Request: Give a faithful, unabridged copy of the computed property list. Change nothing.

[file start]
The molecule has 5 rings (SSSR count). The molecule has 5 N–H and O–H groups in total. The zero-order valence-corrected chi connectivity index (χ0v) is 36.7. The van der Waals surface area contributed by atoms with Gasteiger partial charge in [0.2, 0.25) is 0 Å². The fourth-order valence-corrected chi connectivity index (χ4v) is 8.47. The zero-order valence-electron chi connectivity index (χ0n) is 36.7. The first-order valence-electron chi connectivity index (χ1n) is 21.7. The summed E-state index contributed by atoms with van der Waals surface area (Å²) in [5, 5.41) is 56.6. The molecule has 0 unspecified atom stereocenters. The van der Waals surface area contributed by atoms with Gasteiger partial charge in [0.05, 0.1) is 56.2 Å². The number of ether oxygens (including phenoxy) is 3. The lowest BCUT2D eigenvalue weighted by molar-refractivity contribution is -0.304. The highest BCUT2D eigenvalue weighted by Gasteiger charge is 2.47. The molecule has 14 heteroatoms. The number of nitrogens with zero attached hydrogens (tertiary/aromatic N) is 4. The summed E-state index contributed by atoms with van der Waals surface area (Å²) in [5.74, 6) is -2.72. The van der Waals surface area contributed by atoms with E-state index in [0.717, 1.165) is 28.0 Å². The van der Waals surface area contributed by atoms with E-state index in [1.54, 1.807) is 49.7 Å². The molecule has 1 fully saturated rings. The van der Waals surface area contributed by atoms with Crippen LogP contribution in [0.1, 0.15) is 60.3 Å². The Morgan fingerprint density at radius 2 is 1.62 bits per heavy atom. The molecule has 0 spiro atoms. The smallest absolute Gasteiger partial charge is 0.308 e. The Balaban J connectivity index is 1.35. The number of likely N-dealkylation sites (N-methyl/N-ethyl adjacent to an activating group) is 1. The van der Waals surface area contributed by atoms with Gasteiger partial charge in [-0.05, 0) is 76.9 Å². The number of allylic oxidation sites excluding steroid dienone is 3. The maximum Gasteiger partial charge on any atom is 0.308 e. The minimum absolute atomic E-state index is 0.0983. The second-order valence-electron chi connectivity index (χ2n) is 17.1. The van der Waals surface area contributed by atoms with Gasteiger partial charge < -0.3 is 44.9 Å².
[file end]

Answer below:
The molecule has 5 rings (SSSR count). The molecule has 5 N–H and O–H groups in total. The zero-order valence-corrected chi connectivity index (χ0v) is 36.7. The van der Waals surface area contributed by atoms with Gasteiger partial charge in [0.2, 0.25) is 0 Å². The fourth-order valence-corrected chi connectivity index (χ4v) is 8.47. The zero-order valence-electron chi connectivity index (χ0n) is 36.7. The first-order valence-electron chi connectivity index (χ1n) is 21.7. The summed E-state index contributed by atoms with van der Waals surface area (Å²) in [5, 5.41) is 56.6. The molecule has 0 unspecified atom stereocenters. The van der Waals surface area contributed by atoms with Gasteiger partial charge in [0.05, 0.1) is 56.2 Å². The number of ether oxygens (including phenoxy) is 3. The lowest BCUT2D eigenvalue weighted by molar-refractivity contribution is -0.304. The highest BCUT2D eigenvalue weighted by Gasteiger charge is 2.47. The molecule has 14 heteroatoms. The number of nitrogens with zero attached hydrogens (tertiary/aromatic N) is 4. The summed E-state index contributed by atoms with van der Waals surface area (Å²) in [5.74, 6) is -2.72. The van der Waals surface area contributed by atoms with E-state index in [0.717, 1.165) is 28.0 Å². The van der Waals surface area contributed by atoms with E-state index in [1.54, 1.807) is 49.7 Å². The molecule has 1 fully saturated rings. The van der Waals surface area contributed by atoms with Crippen LogP contribution in [0.1, 0.15) is 60.3 Å². The Morgan fingerprint density at radius 2 is 1.62 bits per heavy atom. The molecule has 0 spiro atoms. The smallest absolute Gasteiger partial charge is 0.308 e. The Balaban J connectivity index is 1.35. The number of likely N-dealkylation sites (N-methyl/N-ethyl adjacent to an activating group) is 1. The van der Waals surface area contributed by atoms with Gasteiger partial charge in [-0.05, 0) is 76.9 Å². The number of allylic oxidation sites excluding steroid dienone is 3. The maximum Gasteiger partial charge on any atom is 0.308 e. The minimum absolute atomic E-state index is 0.0983. The second-order valence-electron chi connectivity index (χ2n) is 17.1. The van der Waals surface area contributed by atoms with Gasteiger partial charge < -0.3 is 44.9 Å².